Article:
OUTSIDERS

Portrait of the artist as a young émigré, Formentera, 1967

Portrait of the artist as a young émigré, Formentera, 1967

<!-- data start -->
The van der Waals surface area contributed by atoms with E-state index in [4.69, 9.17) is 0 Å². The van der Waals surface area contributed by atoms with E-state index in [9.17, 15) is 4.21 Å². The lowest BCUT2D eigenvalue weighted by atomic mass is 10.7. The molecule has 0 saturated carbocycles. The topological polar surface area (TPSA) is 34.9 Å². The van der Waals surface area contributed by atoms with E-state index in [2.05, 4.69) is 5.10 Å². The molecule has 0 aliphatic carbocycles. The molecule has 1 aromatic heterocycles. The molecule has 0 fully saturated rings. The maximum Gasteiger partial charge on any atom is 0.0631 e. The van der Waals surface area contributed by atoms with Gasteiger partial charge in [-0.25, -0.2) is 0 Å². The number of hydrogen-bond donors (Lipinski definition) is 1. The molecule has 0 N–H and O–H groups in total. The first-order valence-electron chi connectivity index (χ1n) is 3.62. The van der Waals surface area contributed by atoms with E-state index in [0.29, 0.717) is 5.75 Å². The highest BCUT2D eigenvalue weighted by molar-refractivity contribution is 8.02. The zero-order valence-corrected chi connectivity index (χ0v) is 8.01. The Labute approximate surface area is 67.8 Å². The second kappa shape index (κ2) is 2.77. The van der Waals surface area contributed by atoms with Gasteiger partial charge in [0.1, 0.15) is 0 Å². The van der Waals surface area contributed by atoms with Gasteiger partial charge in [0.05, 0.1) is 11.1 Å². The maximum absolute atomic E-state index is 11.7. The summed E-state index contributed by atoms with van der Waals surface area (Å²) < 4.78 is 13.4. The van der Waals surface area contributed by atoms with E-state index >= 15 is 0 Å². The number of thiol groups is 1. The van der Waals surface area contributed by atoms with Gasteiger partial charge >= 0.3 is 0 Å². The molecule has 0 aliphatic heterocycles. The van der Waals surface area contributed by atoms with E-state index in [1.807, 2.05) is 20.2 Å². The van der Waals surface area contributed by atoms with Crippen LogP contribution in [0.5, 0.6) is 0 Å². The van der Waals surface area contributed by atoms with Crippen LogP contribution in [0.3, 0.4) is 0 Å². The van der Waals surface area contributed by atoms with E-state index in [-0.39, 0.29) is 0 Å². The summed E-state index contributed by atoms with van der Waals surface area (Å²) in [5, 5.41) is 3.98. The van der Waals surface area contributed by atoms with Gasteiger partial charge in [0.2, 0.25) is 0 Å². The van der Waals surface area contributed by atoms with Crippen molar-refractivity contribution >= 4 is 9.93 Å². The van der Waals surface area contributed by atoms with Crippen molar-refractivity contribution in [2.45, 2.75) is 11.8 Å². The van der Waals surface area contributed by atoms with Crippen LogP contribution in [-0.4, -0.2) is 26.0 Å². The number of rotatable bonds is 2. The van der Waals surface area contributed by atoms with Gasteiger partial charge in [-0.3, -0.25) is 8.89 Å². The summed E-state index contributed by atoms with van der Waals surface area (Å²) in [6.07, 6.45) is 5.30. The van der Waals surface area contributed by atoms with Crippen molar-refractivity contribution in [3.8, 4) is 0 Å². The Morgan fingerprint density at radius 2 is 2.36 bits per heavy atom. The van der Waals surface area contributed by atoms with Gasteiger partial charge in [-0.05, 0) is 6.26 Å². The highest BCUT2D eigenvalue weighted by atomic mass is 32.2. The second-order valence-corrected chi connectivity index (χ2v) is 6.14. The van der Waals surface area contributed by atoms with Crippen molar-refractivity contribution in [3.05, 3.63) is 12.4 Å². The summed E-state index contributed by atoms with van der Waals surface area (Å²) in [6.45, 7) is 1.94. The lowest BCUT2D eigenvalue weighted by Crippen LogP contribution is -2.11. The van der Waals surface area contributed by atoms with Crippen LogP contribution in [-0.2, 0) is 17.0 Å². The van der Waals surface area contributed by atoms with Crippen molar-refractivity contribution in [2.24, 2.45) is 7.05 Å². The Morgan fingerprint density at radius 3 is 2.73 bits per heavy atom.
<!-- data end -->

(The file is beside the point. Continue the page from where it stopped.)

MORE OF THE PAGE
I recently received an unusual request from the architectural writer Fred Bernstein. “Since Trump was elected, as a subtle political statement, I have been posting profiles on Facebook of immigrants who have made a contribution to the built environment.” His request brought me up short. I’ve never thought of myself as an immigrant. Born in Scotland to Polish parents displaced by the Second World War (my father served in the Polish army), I was not technically an immigrant, but I was hardly a Scot. I grew up in England, a proper cricket-playing English schoolboy, but that was just a surface impression. “Although I wore a blazer and a schoolboy’s cap, I wasn’t really English,” I wrote in My Two Polish Grandfathers. “For one thing, I always spoke Polish with my parents, although I can’t recall if I learned it first, or together with English. We also ate different foods, barszcz (beet soup) and gołąbki (stuffed cabbage rolls). At Christmastime we had babka instead of plum pudding, and jellied carp instead of roast beef. I got my presents on Christmas Eve instead of Christmas Day, and there was always something under my pillow on St. Nicholas’s Day.” When my parents moved to Canada I became an actual immigrant, not that Canadians wore their nationalism on their sleeves. We lived in Quebec, which was mostly French, but I never considered myself un Anglais. I suppose I was Other. Nor did Canadian-ness play a big role in my architectural education. The architects my classmates and I admired were mostly Europeans: Aalto, Aldo van Eyck, Frei Otto, Ralph Erskine, Georges Candilis, Shadrach Woods. The last three were immigrants, or émigrés, as were so many prominent practitioners of the 1960s: Mies and Corbusier, of course, and Breuer, Saarinen, Pei, and Sert. So were my two most influential teachers, Norbert Schoenauer (Hungary) and Peter Collins (England), and my mentor Alvaro Ortega (though he, a Colombian and UN worker, was really a citizen of the world). My first job was with Moshe Safdie (born in Haifa). Many of my architect friends—Jack Diamond, Allan Greenberg, Michael McKinnell, the late John Belle, the late Bing Thom—are/were immigrants. Perhaps that’s what attracted me to architecture, it deals with a sense of place yet so many of its leading lights were—like me—placeless. I now live in Philadelphia, a city where the two best architects of the last 100 years, Paul Cret and Louis Kahn, were both immigrants. A coincidence. Maybe.

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